One hundred million people—roughly one out of three Americans—invest in mutual funds1, and it’s easy to understand why. Mutual funds offer access to the stock and bond markets for a relatively modest initial investment and may provide great potential to grow your money or generate income. Whether you’re looking to invest for the short-term or the long haul, mutual funds may be flexible enough to meet your needs.
The mutual fund basics
A mutual fund is a collection of stocks and/or bonds selected by a professional fund manager based on a set investing strategy. Some funds, such as asset allocation funds, are designed to align with the level of risk investors are willing to tolerate in exchange for greater growth potential. Other funds are designed to focus holdings on particular parts of the economy, like natural resources or utilities. There are also funds targeted to match particular investing goal timelines, and funds that focus on certain types of stocks and bonds. The list goes on. This variety of investing approaches and structures is one of the many appealing qualities of mutual funds. No matter what your style or goal, there’s a fund out there for you.
Another fundamental aspect of mutual funds is that they help investors diversify their investment across a number of securities (stocks and/or bonds) in a single investment. For example, trying to buy individual stocks in a number of companies on your own can take a lot of time, money, and expertise. With a mutual fund, you’re investing in all of the underlying securities that have been pre-selected for you by the fund manager. In addition, spreading out your money across a larger number of securities can help manage risk and volatility. Keep in mind, though, that while this diversification can help mitigate the volatility of the mutual fund, it will not eliminate it.
When you invest in a mutual fund, you’re buying shares of it based on the value of the fund’s assets at that time (its Net Asset Value, or NAV). The NAV of a fund can move up or down daily depending on how the individual stocks, bonds or other securities in the fund are performing in the market. Knowing the mix of a fund’s assets helps determine how much market movement may impact the fund’s daily NAV. For example, if a fund’s strategic goal is aggressive long-term growth, it may hold stock in companies that experience more day-to-day price fluctuations, but may have the potential for greater gains in value over time. When you hear the phrase “risk tolerance,” it refers to how much of this market volatility you’re willing to endure for the potential of a future benefit.
When the fund sells off some of its holdings at a profit, your share of the profit from that sale (minus the fund’s operating expenses) is paid to you. This is called a capital gain. Typically these are distributed once a year. A dividend, on the other hand, is a distribution of earnings on securities in the fund's portfolio and is typically in the form of a cash payment.
You can take these capital gain and dividend payments (together often referred to as distributions) either as cash or reinvest them by purchasing additional shares of the fund. Depending on the type of account (tax deferred vs. taxable) there may be tax ramifications associated with distributions. You’ll want to consider your overall goals and tax preferences before making a decision about distributions.
If the NAV of your mutual fund shares increases from your initial purchase cost, you can sell your shares and take the profit (minus any sales charges, fees, or taxes). Something to keep in mind when deciding to sell your mutual funds shares is which shares you’re going to sell based on a calculation of the cost basis of those shares. Since fund shares are purchased at different times and held for different periods of time, the amount you’ve paid for those funds varies. The cost basis is how the value of the shares is determined for tax purposes. You can find out more about cost basis in the Thrivent Mutual Funds Tax Resource Center.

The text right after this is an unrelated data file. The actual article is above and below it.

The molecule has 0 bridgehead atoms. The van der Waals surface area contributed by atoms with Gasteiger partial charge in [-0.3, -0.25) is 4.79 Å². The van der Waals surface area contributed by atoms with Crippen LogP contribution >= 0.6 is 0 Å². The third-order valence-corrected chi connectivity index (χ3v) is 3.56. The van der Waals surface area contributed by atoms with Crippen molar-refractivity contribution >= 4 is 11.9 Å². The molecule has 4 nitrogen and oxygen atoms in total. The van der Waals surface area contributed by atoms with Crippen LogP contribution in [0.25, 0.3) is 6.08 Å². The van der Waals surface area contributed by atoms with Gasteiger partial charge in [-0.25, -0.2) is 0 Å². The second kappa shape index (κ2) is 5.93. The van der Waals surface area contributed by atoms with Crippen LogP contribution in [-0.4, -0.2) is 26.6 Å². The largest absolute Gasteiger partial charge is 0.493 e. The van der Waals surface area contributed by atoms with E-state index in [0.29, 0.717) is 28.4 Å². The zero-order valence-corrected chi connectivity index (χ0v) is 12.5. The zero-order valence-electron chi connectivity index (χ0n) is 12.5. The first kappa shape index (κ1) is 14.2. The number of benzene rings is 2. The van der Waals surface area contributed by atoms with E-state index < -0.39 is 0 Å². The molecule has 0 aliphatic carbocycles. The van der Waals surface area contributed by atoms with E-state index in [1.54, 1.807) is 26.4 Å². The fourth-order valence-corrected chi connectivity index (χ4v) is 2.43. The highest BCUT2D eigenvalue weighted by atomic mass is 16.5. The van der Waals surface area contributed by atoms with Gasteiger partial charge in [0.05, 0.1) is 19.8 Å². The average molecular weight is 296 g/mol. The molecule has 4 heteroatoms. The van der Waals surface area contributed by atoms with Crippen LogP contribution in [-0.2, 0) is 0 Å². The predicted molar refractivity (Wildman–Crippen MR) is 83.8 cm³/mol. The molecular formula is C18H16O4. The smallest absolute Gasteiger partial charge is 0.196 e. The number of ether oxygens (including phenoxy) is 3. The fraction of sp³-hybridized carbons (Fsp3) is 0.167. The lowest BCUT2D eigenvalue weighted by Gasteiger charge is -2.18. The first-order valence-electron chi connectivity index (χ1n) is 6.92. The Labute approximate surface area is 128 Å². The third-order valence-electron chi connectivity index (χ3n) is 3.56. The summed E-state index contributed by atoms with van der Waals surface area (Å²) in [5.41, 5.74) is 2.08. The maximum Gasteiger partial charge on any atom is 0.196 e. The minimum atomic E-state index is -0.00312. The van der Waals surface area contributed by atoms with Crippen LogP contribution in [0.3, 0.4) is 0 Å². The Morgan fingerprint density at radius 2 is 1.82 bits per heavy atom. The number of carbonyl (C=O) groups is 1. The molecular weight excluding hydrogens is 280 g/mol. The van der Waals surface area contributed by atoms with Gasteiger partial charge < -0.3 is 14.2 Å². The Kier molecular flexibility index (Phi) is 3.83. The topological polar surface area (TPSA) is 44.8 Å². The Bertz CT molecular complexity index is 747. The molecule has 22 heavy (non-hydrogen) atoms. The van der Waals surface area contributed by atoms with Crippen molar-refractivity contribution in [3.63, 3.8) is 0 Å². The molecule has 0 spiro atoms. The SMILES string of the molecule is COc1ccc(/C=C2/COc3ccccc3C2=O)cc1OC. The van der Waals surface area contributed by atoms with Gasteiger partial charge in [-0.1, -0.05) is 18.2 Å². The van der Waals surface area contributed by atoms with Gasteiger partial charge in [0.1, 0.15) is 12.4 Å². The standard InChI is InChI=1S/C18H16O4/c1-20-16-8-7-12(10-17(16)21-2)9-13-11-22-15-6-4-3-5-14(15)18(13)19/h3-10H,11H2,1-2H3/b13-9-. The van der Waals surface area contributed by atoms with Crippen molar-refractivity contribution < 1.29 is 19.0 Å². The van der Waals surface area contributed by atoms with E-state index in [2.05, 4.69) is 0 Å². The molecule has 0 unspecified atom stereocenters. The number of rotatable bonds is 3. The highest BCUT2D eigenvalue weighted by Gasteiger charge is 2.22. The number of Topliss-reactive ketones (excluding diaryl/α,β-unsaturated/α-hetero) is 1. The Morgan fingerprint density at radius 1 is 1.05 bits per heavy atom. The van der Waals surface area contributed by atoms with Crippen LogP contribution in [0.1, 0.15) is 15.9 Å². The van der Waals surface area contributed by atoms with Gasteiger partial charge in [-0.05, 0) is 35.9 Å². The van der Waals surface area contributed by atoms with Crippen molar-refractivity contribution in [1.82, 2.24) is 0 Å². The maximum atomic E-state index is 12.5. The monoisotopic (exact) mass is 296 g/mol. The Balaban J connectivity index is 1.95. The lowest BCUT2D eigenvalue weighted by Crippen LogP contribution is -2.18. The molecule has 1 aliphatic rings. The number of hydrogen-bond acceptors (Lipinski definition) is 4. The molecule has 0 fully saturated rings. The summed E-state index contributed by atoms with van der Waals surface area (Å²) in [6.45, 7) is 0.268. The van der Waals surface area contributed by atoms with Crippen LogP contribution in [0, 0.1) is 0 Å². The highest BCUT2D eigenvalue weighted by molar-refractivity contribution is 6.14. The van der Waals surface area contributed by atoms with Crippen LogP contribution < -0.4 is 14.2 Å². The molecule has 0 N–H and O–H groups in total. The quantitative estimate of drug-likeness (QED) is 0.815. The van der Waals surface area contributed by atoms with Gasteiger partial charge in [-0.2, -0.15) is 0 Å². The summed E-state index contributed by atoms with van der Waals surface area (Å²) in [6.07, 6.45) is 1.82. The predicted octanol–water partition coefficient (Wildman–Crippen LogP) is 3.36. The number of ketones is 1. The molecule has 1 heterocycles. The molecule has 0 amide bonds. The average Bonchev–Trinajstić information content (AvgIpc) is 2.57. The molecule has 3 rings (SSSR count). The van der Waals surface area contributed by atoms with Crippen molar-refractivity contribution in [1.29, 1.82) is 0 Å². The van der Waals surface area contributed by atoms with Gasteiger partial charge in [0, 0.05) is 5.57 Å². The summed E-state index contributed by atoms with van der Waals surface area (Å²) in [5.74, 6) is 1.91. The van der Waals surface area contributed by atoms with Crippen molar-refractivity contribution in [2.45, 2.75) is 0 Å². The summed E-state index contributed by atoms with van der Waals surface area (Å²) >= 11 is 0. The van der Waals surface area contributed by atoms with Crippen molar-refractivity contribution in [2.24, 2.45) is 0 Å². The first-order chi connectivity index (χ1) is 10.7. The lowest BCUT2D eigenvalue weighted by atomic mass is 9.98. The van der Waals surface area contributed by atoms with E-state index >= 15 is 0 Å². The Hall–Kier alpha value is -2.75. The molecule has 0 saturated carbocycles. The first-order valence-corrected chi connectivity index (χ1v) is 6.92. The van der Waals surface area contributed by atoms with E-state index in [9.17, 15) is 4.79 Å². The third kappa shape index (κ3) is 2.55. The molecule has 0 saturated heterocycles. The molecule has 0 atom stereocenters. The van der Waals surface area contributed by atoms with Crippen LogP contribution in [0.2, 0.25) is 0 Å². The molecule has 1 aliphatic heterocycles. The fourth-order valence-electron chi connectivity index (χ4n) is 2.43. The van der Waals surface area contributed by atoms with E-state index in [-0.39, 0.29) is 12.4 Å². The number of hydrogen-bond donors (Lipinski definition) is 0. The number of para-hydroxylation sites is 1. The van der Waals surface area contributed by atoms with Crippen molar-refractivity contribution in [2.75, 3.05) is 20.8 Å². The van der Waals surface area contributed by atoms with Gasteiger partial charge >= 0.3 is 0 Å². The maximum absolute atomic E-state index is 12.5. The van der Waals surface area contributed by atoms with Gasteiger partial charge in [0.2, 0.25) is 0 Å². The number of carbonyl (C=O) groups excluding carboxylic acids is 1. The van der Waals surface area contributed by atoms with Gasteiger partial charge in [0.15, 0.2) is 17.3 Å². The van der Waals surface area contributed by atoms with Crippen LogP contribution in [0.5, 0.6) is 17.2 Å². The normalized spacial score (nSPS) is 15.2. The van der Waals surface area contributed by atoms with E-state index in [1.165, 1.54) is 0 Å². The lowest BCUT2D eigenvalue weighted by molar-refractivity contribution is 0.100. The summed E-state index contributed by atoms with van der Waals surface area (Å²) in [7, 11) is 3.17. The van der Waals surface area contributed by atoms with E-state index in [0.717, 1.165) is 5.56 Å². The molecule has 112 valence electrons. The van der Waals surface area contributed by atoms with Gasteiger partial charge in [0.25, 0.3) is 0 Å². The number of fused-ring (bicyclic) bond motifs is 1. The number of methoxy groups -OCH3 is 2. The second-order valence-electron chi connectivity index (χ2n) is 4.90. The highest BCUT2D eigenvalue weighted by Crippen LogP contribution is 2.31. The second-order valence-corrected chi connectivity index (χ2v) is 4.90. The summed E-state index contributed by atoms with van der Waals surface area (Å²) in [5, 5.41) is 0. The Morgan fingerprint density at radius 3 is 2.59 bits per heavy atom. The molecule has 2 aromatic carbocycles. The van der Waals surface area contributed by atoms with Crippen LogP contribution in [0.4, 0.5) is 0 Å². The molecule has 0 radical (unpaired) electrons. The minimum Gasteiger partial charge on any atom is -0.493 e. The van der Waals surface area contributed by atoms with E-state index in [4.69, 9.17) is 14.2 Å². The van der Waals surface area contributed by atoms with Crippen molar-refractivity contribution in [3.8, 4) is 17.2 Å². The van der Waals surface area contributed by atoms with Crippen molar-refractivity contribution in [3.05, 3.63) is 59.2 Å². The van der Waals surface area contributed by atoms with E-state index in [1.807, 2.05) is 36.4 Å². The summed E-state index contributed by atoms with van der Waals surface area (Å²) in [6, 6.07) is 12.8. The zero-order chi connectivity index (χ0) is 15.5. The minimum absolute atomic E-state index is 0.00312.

How mutual funds stack up
Mutual funds are one of many investments you may choose. So, how do they compare to some other popular options?
- Savings accounts
These accounts are a vital part of day-to-day finances, but may offer a lower return when compared to mutual funds. However, these accounts are typically insured by either the Federal Deposit Insurance Corporation (FDIC) or the National Credit Union Administration (NCUA). Mutual funds are NOT insured.
Purchasing individual shares of stock can be expensive and risky in that your investment is tied to a company’s financial health, good or bad, in addition to potentially a host of other factors. A mutual fund allows you to include stocks as part of your investment mix, but with enough other holdings to mitigate the affect from fluctuations in the individual stock and the greater market. This is called diversification.
- Exchange-Traded Funds (ETFs)
You’ll often hear ETFs compared to mutual funds in that both are made up of assets like stocks, bonds, and other securities, but there are important differences. Unlike mutual funds, ETFs trade like a stock and typically incur sales commission fees with every purchase. However, ETFs may have lower expenses than similar mutual funds as their operating expenses may be lower. Whereas ETF prices fluctuate throughout the day just like stocks, the price of a mutual fund does not vary as it is set at the end of each trading day.
What Thrivent Mutual Funds offers
Ultimately, choosing a mutual fund depends on your stage in life, financial goals and the level of risk you’re willing to take on in exchange for potential return. Our investment team brings deep expertise and proprietary research to actively managing each fund. When you choose to invest with Thrivent Mutual Funds, you’ll benefit from the expertise of our investment professionals and the convenience and choices we provide to make investing easier.